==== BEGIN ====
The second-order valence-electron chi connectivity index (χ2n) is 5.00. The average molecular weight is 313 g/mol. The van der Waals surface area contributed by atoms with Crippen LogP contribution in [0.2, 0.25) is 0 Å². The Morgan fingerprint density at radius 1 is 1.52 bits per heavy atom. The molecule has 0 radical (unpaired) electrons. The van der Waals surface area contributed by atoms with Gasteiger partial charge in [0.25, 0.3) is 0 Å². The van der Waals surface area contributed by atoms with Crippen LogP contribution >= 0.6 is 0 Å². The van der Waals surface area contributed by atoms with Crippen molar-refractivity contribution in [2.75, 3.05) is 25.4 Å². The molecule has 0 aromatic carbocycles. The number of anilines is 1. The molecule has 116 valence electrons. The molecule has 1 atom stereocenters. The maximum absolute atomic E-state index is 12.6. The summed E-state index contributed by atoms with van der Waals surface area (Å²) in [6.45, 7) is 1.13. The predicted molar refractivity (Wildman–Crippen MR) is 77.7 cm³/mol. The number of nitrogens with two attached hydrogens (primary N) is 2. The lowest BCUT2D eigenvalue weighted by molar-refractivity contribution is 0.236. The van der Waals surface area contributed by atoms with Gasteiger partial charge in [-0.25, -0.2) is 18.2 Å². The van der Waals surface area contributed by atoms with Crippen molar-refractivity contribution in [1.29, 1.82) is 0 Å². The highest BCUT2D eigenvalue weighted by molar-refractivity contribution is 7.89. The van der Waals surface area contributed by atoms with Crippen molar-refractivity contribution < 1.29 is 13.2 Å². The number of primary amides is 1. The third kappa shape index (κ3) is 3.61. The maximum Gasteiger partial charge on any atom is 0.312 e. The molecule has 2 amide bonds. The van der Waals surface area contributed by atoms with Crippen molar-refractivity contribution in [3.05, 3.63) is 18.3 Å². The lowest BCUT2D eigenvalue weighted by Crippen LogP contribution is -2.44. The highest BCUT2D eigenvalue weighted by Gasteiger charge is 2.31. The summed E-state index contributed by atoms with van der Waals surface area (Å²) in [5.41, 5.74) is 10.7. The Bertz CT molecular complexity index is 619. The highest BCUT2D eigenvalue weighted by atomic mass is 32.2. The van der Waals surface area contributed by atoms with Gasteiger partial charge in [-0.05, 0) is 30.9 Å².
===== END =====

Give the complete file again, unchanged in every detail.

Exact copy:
The second-order valence-electron chi connectivity index (χ2n) is 5.00. The average molecular weight is 313 g/mol. The van der Waals surface area contributed by atoms with Crippen LogP contribution in [0.2, 0.25) is 0 Å². The Morgan fingerprint density at radius 1 is 1.52 bits per heavy atom. The molecule has 0 radical (unpaired) electrons. The van der Waals surface area contributed by atoms with Gasteiger partial charge in [0.25, 0.3) is 0 Å². The van der Waals surface area contributed by atoms with Crippen LogP contribution >= 0.6 is 0 Å². The van der Waals surface area contributed by atoms with Crippen molar-refractivity contribution in [2.75, 3.05) is 25.4 Å². The molecule has 0 aromatic carbocycles. The number of anilines is 1. The molecule has 116 valence electrons. The molecule has 1 atom stereocenters. The maximum absolute atomic E-state index is 12.6. The summed E-state index contributed by atoms with van der Waals surface area (Å²) in [6.45, 7) is 1.13. The predicted molar refractivity (Wildman–Crippen MR) is 77.7 cm³/mol. The number of nitrogens with two attached hydrogens (primary N) is 2. The lowest BCUT2D eigenvalue weighted by molar-refractivity contribution is 0.236. The van der Waals surface area contributed by atoms with Gasteiger partial charge in [-0.25, -0.2) is 18.2 Å². The van der Waals surface area contributed by atoms with Crippen molar-refractivity contribution in [1.29, 1.82) is 0 Å². The highest BCUT2D eigenvalue weighted by molar-refractivity contribution is 7.89. The van der Waals surface area contributed by atoms with Crippen molar-refractivity contribution < 1.29 is 13.2 Å². The number of primary amides is 1. The third kappa shape index (κ3) is 3.61. The maximum Gasteiger partial charge on any atom is 0.312 e. The molecule has 2 amide bonds. The van der Waals surface area contributed by atoms with Crippen molar-refractivity contribution in [3.05, 3.63) is 18.3 Å². The lowest BCUT2D eigenvalue weighted by Crippen LogP contribution is -2.44. The highest BCUT2D eigenvalue weighted by Gasteiger charge is 2.31. The summed E-state index contributed by atoms with van der Waals surface area (Å²) in [5.41, 5.74) is 10.7. The Bertz CT molecular complexity index is 619. The highest BCUT2D eigenvalue weighted by atomic mass is 32.2. The van der Waals surface area contributed by atoms with Gasteiger partial charge in [-0.05, 0) is 30.9 Å².